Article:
Most colleges have their own foreign language placement procedures and/or testing, so AP or IB scores are not essential in getting advanced placement in foreign language for students who come in with some knowledge of the language (e.g. four years of high school but no AP or IB, or heritage speaker, is likely to mean placement higher than the beginner course).
Berkeley and UIUC both offer a ton of credits. Generally it should be feasible to graduate in 3/3.5 years from either engineering school for most majors.
For reference, UCs share a common policy with credit units for AP scores, but each campus (and division) can choose what subject credit it gives for campus (and division) specific subject requirements (UCB also lets each L&S major choose what it gives for major requirements). Note the difference in subject credit at UCB and UCD.
Of course, the AP credit then has to be mapped to the requirements that may differ at each school.
Yes, all UCs will accept APs for units, but they differ quite a lot on whether the AP credit can be used to substitute for required coursework or gen ed requirements.
Units by themselves aren’t worth much towards an engineering degree
Utah offers generous AP credit (D18 started with about 58 credits from her 9 APs). But though there’s no language requirement, the GEs are more of a pain. In particular there are 4 areas each of 2 GE courses to take and your major gets you out of one area but APs aren’t hugely helpful if that major is in math/science/engineering (eg the 2 Fine Arts courses). And the Honors college requirements can’t be waived at all with APs. D18 only used about 3 of her APs for GE credit (although she covered the rest of her GEs easily anyway as she did both a BFA and BS with Hons - she actually took 155 semester credits in 4 years).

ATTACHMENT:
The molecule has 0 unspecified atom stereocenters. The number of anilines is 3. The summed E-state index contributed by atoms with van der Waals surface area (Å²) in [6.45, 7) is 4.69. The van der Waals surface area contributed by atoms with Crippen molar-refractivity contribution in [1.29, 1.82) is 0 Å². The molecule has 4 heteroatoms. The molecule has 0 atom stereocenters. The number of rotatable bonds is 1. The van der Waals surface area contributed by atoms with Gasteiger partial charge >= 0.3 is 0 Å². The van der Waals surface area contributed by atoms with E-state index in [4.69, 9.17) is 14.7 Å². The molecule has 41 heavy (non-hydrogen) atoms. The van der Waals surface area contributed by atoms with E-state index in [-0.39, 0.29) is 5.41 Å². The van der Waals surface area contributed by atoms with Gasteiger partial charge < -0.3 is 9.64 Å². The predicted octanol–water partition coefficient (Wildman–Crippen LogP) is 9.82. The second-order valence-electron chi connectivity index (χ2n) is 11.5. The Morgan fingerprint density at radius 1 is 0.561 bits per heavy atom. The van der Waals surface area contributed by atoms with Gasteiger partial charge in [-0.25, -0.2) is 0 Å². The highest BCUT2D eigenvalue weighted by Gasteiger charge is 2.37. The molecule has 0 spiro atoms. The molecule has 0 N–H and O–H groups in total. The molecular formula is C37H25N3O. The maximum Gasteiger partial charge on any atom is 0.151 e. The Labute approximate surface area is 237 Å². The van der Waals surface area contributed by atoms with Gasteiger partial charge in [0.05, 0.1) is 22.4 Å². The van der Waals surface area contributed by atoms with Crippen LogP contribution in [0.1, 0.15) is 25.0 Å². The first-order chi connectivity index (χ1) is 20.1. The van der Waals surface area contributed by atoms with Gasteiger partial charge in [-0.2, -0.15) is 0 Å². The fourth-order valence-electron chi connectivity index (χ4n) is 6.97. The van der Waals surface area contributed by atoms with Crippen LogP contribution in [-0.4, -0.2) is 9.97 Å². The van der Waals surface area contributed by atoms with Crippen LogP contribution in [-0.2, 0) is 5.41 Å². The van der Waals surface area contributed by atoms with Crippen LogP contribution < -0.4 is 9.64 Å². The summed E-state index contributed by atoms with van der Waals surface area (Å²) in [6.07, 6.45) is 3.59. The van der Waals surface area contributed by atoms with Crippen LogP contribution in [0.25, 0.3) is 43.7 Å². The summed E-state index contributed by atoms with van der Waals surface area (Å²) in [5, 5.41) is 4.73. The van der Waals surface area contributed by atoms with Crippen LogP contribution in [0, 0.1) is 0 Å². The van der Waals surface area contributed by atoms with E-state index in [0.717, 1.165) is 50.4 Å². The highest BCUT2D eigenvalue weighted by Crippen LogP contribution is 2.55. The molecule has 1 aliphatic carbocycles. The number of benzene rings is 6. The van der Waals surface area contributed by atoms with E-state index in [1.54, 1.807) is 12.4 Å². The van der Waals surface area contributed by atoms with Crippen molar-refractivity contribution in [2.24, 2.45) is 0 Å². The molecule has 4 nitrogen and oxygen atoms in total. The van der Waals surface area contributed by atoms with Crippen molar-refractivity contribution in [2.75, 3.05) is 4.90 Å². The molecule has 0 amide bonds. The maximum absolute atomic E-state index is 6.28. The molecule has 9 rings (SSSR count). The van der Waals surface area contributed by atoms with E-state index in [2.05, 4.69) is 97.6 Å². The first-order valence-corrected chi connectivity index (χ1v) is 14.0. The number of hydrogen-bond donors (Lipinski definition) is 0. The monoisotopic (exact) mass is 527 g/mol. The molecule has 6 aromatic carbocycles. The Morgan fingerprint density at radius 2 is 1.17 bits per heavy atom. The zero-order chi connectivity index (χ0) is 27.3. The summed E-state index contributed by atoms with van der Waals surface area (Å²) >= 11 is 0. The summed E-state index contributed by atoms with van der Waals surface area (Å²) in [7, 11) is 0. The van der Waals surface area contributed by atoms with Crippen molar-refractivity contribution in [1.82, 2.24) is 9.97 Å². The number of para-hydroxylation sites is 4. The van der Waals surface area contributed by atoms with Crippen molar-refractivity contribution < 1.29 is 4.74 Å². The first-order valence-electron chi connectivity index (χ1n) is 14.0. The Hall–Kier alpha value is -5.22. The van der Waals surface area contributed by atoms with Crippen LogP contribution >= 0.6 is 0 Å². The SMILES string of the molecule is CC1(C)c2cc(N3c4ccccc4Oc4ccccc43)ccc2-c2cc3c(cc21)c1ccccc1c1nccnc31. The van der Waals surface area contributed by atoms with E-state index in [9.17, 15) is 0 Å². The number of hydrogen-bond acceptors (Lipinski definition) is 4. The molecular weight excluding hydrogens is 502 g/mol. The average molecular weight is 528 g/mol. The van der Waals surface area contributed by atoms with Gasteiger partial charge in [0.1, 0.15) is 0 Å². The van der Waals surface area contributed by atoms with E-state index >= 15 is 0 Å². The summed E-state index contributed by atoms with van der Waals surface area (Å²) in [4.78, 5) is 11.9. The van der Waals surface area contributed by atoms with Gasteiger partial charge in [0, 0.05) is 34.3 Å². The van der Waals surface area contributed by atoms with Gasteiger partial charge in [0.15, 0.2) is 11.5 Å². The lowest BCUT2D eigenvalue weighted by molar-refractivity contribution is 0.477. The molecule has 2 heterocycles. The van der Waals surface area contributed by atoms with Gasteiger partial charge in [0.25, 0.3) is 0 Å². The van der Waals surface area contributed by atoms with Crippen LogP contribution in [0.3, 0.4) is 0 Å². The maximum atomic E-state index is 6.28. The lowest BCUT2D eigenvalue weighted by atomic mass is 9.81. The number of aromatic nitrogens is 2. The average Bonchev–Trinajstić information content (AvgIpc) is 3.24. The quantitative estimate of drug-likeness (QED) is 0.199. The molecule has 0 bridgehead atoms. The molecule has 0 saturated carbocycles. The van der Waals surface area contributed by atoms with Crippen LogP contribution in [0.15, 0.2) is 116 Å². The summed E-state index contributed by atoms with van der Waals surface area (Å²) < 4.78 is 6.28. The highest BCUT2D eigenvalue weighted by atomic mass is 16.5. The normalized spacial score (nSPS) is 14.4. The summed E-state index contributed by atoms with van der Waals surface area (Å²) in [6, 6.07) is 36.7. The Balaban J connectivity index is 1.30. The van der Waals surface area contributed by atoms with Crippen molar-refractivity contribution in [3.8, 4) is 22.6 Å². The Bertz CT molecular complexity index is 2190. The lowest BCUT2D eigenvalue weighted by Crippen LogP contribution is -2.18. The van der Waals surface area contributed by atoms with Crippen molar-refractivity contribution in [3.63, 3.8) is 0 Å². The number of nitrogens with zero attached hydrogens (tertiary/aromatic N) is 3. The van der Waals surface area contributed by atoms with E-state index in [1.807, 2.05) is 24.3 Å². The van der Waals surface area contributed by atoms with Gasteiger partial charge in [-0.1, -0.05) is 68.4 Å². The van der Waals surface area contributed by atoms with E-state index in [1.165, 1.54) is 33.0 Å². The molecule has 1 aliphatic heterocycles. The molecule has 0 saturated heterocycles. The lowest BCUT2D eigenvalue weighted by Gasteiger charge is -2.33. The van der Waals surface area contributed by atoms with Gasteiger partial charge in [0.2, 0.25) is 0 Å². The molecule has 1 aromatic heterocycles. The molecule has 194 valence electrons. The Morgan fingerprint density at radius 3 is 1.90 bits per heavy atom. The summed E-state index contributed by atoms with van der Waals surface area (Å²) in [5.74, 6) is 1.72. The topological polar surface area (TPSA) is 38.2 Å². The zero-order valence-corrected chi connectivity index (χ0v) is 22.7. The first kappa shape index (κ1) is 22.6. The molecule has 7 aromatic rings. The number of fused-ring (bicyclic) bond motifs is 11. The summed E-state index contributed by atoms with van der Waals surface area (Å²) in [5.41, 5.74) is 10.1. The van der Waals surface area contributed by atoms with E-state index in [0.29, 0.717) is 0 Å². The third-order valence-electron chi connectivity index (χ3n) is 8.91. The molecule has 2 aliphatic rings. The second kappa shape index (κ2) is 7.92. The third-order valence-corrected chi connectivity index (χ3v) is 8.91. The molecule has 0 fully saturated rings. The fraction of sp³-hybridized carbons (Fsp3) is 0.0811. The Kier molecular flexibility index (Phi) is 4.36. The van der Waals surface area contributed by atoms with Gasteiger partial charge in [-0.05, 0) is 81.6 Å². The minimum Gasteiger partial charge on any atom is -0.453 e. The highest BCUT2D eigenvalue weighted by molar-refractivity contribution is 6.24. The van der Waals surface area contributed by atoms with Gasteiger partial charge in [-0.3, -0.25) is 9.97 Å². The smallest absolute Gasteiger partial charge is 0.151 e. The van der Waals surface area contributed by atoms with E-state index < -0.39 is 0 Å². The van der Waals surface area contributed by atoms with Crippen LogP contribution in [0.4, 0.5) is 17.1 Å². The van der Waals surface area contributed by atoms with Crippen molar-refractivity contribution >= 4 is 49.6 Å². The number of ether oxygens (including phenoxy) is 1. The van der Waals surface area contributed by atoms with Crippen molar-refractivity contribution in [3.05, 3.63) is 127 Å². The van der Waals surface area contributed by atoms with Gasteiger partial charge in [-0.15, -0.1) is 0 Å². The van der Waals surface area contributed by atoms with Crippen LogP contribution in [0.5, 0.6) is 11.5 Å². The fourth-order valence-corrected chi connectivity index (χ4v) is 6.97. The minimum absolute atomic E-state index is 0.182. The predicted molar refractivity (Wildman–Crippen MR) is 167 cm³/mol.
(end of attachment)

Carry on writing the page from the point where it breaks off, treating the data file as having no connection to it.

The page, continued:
S23 is very keen to limit his number of GEs and doesn’t have a lot of APs (Latin is his only non-math/Phys/stats AP). He reckoned he’d take 10 semester long GEs at Utah, 9 at ASU and 8 at Arizona (non-honors at all). He’s very happy to now have only 5-6 quarter long GEs at UCSC but that probably doesn’t help OP. UCSC advertise that they have the highest percentage of students graduating in 3 years of any UC, which likely reflects this generous credit policy (though the lack of housing might also have something to do with it!).
Yeah, it’s a huge variation on what places accept. My son had HL Physics and just took Physics 1 last semester and said it was incredibly easy and a full repeat, except with some calculus added. My friend’s son is heading to U of Michigan engineering and he will get credit for all the required physics with a 4 or better on the IB test.
She’s in HL Math AI, so likely to not get credit for that, which is fine. My son had HL Math AA and had to retake at Bama and said it was easy, but it was good to have it down even better. I am good for taking that again either way.
Mostly she wants to not have to take 9 different general ed classes to satisfy small requirements. Like a list of 10 classes to pick from for Fine Arts and another 15 for Culture of the World, etc. She would be fine taking the engineering curriculum from the beginning. They missed so much school the past 3 years, she is good repeating the classes that will be building blocks.